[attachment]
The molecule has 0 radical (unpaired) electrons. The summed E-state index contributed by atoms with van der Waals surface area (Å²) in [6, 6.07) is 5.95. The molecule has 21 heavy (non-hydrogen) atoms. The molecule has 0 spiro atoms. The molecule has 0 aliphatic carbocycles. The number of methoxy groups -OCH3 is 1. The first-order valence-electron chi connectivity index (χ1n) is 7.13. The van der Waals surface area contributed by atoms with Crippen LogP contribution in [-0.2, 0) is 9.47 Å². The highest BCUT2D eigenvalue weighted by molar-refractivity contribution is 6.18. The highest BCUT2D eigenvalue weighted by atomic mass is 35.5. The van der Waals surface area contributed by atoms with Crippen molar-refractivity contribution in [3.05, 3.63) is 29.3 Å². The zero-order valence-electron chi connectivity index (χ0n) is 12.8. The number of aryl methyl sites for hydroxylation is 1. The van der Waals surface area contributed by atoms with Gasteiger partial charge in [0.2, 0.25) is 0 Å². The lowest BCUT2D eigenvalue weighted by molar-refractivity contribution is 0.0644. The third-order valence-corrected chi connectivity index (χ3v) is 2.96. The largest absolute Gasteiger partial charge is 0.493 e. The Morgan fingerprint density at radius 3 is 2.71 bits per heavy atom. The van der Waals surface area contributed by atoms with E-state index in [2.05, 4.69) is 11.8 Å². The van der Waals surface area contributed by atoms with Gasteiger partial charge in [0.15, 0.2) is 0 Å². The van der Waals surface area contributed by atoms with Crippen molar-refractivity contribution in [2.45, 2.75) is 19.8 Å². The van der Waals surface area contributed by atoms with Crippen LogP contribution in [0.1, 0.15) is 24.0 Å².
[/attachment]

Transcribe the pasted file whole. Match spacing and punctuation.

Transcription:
The molecule has 0 radical (unpaired) electrons. The summed E-state index contributed by atoms with van der Waals surface area (Å²) in [6, 6.07) is 5.95. The molecule has 21 heavy (non-hydrogen) atoms. The molecule has 0 spiro atoms. The molecule has 0 aliphatic carbocycles. The number of methoxy groups -OCH3 is 1. The first-order valence-electron chi connectivity index (χ1n) is 7.13. The van der Waals surface area contributed by atoms with Crippen LogP contribution in [-0.2, 0) is 9.47 Å². The highest BCUT2D eigenvalue weighted by molar-refractivity contribution is 6.18. The highest BCUT2D eigenvalue weighted by atomic mass is 35.5. The van der Waals surface area contributed by atoms with Crippen molar-refractivity contribution in [3.05, 3.63) is 29.3 Å². The zero-order valence-electron chi connectivity index (χ0n) is 12.8. The number of aryl methyl sites for hydroxylation is 1. The van der Waals surface area contributed by atoms with Gasteiger partial charge in [0.2, 0.25) is 0 Å². The lowest BCUT2D eigenvalue weighted by molar-refractivity contribution is 0.0644. The third-order valence-corrected chi connectivity index (χ3v) is 2.96. The largest absolute Gasteiger partial charge is 0.493 e. The Morgan fingerprint density at radius 3 is 2.71 bits per heavy atom. The van der Waals surface area contributed by atoms with E-state index in [2.05, 4.69) is 11.8 Å². The van der Waals surface area contributed by atoms with Gasteiger partial charge in [0.15, 0.2) is 0 Å². The van der Waals surface area contributed by atoms with Crippen molar-refractivity contribution in [2.45, 2.75) is 19.8 Å². The van der Waals surface area contributed by atoms with Crippen LogP contribution in [0.1, 0.15) is 24.0 Å².